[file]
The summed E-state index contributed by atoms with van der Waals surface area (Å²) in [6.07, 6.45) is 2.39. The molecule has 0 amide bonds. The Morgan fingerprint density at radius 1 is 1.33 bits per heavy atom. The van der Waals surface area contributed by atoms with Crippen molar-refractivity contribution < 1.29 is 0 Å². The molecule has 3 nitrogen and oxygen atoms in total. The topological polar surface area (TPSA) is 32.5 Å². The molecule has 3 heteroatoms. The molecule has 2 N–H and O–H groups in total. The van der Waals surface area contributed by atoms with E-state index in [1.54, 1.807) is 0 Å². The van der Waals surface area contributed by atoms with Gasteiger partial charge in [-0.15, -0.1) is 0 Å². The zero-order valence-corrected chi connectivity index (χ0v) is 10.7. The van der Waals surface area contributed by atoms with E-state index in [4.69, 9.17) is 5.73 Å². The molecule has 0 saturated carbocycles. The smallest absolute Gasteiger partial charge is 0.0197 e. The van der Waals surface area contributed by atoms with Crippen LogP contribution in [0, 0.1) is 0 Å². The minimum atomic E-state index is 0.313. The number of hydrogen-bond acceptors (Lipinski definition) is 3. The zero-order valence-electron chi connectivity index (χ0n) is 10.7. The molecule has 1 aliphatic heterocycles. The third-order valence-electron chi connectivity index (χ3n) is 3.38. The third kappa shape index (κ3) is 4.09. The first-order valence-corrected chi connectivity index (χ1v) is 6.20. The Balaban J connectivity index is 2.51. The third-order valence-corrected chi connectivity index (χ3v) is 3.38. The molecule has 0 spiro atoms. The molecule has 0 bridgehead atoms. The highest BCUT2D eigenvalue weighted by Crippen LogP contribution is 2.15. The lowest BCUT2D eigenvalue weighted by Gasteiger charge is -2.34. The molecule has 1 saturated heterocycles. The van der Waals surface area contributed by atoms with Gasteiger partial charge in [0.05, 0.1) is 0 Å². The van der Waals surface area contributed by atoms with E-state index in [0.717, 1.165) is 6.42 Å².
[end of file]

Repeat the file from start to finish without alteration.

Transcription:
The summed E-state index contributed by atoms with van der Waals surface area (Å²) in [6.07, 6.45) is 2.39. The molecule has 0 amide bonds. The Morgan fingerprint density at radius 1 is 1.33 bits per heavy atom. The van der Waals surface area contributed by atoms with Crippen molar-refractivity contribution < 1.29 is 0 Å². The molecule has 3 nitrogen and oxygen atoms in total. The topological polar surface area (TPSA) is 32.5 Å². The molecule has 3 heteroatoms. The molecule has 2 N–H and O–H groups in total. The van der Waals surface area contributed by atoms with E-state index in [1.54, 1.807) is 0 Å². The van der Waals surface area contributed by atoms with Gasteiger partial charge in [-0.15, -0.1) is 0 Å². The zero-order valence-corrected chi connectivity index (χ0v) is 10.7. The van der Waals surface area contributed by atoms with E-state index in [4.69, 9.17) is 5.73 Å². The molecule has 0 saturated carbocycles. The smallest absolute Gasteiger partial charge is 0.0197 e. The van der Waals surface area contributed by atoms with Crippen LogP contribution in [0, 0.1) is 0 Å². The minimum atomic E-state index is 0.313. The number of hydrogen-bond acceptors (Lipinski definition) is 3. The zero-order valence-electron chi connectivity index (χ0n) is 10.7. The molecule has 1 aliphatic heterocycles. The third-order valence-electron chi connectivity index (χ3n) is 3.38. The third kappa shape index (κ3) is 4.09. The first-order valence-corrected chi connectivity index (χ1v) is 6.20. The Balaban J connectivity index is 2.51. The third-order valence-corrected chi connectivity index (χ3v) is 3.38. The molecule has 0 spiro atoms. The molecule has 0 bridgehead atoms. The highest BCUT2D eigenvalue weighted by Crippen LogP contribution is 2.15. The lowest BCUT2D eigenvalue weighted by Gasteiger charge is -2.34. The molecule has 1 saturated heterocycles. The van der Waals surface area contributed by atoms with Gasteiger partial charge in [0.05, 0.1) is 0 Å². The van der Waals surface area contributed by atoms with E-state index in [0.717, 1.165) is 6.42 Å².